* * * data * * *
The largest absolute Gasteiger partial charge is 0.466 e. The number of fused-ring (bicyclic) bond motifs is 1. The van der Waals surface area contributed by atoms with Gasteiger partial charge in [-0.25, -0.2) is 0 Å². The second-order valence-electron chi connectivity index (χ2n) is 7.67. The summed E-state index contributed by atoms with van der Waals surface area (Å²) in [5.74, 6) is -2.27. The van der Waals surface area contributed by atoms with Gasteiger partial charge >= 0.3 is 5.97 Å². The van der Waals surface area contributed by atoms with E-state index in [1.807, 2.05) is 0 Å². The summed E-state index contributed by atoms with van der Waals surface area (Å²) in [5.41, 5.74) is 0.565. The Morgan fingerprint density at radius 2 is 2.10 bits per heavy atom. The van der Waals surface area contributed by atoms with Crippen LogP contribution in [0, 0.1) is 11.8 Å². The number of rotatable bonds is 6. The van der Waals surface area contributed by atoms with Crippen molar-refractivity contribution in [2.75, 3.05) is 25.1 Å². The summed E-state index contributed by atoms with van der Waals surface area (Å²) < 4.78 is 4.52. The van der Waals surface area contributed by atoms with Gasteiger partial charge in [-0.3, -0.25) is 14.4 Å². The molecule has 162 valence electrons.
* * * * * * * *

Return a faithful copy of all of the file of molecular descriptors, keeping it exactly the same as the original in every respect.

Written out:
The largest absolute Gasteiger partial charge is 0.466 e. The number of fused-ring (bicyclic) bond motifs is 1. The van der Waals surface area contributed by atoms with Gasteiger partial charge in [-0.25, -0.2) is 0 Å². The second-order valence-electron chi connectivity index (χ2n) is 7.67. The summed E-state index contributed by atoms with van der Waals surface area (Å²) in [5.74, 6) is -2.27. The van der Waals surface area contributed by atoms with Gasteiger partial charge >= 0.3 is 5.97 Å². The van der Waals surface area contributed by atoms with E-state index in [1.807, 2.05) is 0 Å². The summed E-state index contributed by atoms with van der Waals surface area (Å²) in [5.41, 5.74) is 0.565. The Morgan fingerprint density at radius 2 is 2.10 bits per heavy atom. The van der Waals surface area contributed by atoms with Crippen LogP contribution in [0, 0.1) is 11.8 Å². The number of rotatable bonds is 6. The van der Waals surface area contributed by atoms with Crippen molar-refractivity contribution in [2.75, 3.05) is 25.1 Å². The summed E-state index contributed by atoms with van der Waals surface area (Å²) < 4.78 is 4.52. The van der Waals surface area contributed by atoms with Gasteiger partial charge in [-0.3, -0.25) is 14.4 Å². The molecule has 162 valence electrons.